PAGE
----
Each of the above models is considered as essential as the others, and you may have to go through all four stages to gain the insight to improve your state of mind.


First, you may prepare to solve a problem by looking at its aspects. For example, if you are having trouble with your self-esteem, you may want to look at what may have happened to you in the past that caused this. Common triggers of low self-esteem can include childhood abuse, bullying, neglect, and violence at home.

If you are facing or witnessing abuse of any kind, the National Domestic Violence Hotline is available 24/7 for support. Call 1-800-799-SAFE (7233) or text "START" to 88788. You can also use the online chat


After you or a mental health professional determine the cause of an issue, you may spend time considering the problem. This period may include brainstorming possible solutions and engaging in trial and error.


Illumination is known as the "lightbulb" moment when you realize what a solution to a problem could be and wonder why you haven't seen it before.


Even though you figured out the solution, the last step of verification is often considered necessary to help encourage you and confirm that your answer is correct. This step can be critical for a person with low self-esteem that doubts themselves. The verification can come from validation from those in your life, but it may also be beneficial for you to realize that you are right by experiencing the results for yourself.

Gaining Insights About Your Actions 

Metacognitive and insight therapies have proven beneficial to those who have compulsion disorders like obsessive-compulsive disorder (OCD). When an individual experiences anxiety or OCD, they may perform actions on a ritualistic basis to alleviate stress or mental pain. These compulsions can often create significant challenges and relationship issues in a person's life.

For example, an individual who leaves the house for work or school and fears that the door has been left unlocked might turn back and return home to check. This behavior may continue despite the number of times the door is found locked. If this individual ignores the compulsion and does not act upon it, they may obsess about it all day. When faced with this compulsion, there are often two choices: 

  1. Return home to double-check and risk being late 
  2. Ignore the compulsion and experience anxiety for the remainder of the day

A therapist who uses metacognitive and insight therapy may have the individual explore the underlying reasoning behind the compulsion. There may be events or experiences from their past, or there could be a thought on a subconscious level that is bothering them. By exploring their thought process and pattern of behavior, the individual may gain valuable insight into the underlying cause of the fear of leaving the door unlocked.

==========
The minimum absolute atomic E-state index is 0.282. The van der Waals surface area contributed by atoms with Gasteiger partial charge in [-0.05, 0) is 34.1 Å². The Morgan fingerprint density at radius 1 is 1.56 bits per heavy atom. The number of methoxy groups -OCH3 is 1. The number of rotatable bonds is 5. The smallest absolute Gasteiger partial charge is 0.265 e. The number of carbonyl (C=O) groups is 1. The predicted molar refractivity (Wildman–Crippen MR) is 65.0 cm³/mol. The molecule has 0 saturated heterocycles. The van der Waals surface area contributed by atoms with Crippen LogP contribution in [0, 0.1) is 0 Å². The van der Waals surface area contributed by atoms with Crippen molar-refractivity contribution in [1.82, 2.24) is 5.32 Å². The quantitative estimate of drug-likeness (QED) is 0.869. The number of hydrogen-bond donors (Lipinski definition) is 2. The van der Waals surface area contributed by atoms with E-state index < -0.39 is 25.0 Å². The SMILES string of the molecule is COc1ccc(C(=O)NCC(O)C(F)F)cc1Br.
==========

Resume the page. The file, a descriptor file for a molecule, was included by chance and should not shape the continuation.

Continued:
It may be that the individual has concerns about the safety of their family or feels guilt over past experiences in which the safety of children or loved ones was jeopardized. In the locked door example, the individual may have paranoia during a relationship about break-ins or fear of "letting someone into” their personal life.

The compulsions and associated rituals may temporarily relieve the individual, but they can cause problems in personal and work relationships. When a thought process or a behavioral pattern interferes with how an individual functions, it may be a symptom of a mental health condition. Unearthing the underlying fear or concern can often mitigate further harmful thoughts and behaviors.

Insight therapy may also benefit those struggling with interpersonal relationships at work or home. If a person is struggling to form a healthy or trusting relationship due to constant misunderstandings and bickering, there may be an underlying cause. Metacognitive strategies can be effective in providing someone with the necessary insight to change their thought patterns as well as their associated behaviors.

Seeking Insight Therapy

No matter what you're experiencing, an in-person practice, or online therapist specializing in any of the above types of insight therapy may benefit you. You might consider seeking therapy online if you do not have the time to travel to a therapist's office. A study has shown that online therapy can feel more personal than traditional therapy. 96% of people using online therapy reported feeling a personal connection with their online therapists as opposed to 91% who saw face-to-face therapists. They were also more invested in completing homework that the therapists assigned them and occasionally reviewed correspondence between them and their therapists, leading them to move forward with their lives.

Depending on the type of insight therapy you seek, you might sign up for an online platform like BetterHelp, where a licensed therapist can work with you on concerns that keep you from fully experiencing life. You can meet with your online therapist from the comfort of your home (or wherever you have an internet connection) at a convenient time. You can also choose between phone, video, or live chat sessions. 

Getty/Vadym Pastukh
Learn About The Various Types Of Insight Therapy.

Counselor Reviews

“Philip has assisted me in looking at and processing some issues in key areas of my life. This has resulted in greater clarity, understanding, and healing for me….Philip can listen and reflect back what I’m saying without judgment, yet with very helpful insights. He’s very supportive and has helped me become more aware of my strengths. Counseling with Philip is very beneficial. I look forward to my sessions, knowing they will be truly helpful.”

“Felicia has been profoundly communicative, doing an excellent job of clarifying some of my more discordant thoughts while introducing new lines of questioning to help me tease out some thoughts that have proven beneficial for giving form to some of my more shapeless issues.”


You're not alone if you have questions about insight therapy or therapy in general. Reaching out or making an appointment with a counselor can be one way of gaining insight into your symptoms, thought processes, and concerns. Regardless of which of the four types of insight therapy you choose, listening to a therapist and thinking clearly may allow you to make meaningful changes and see growth well into adulthood. Take the first step by contacting a provider for further guidance.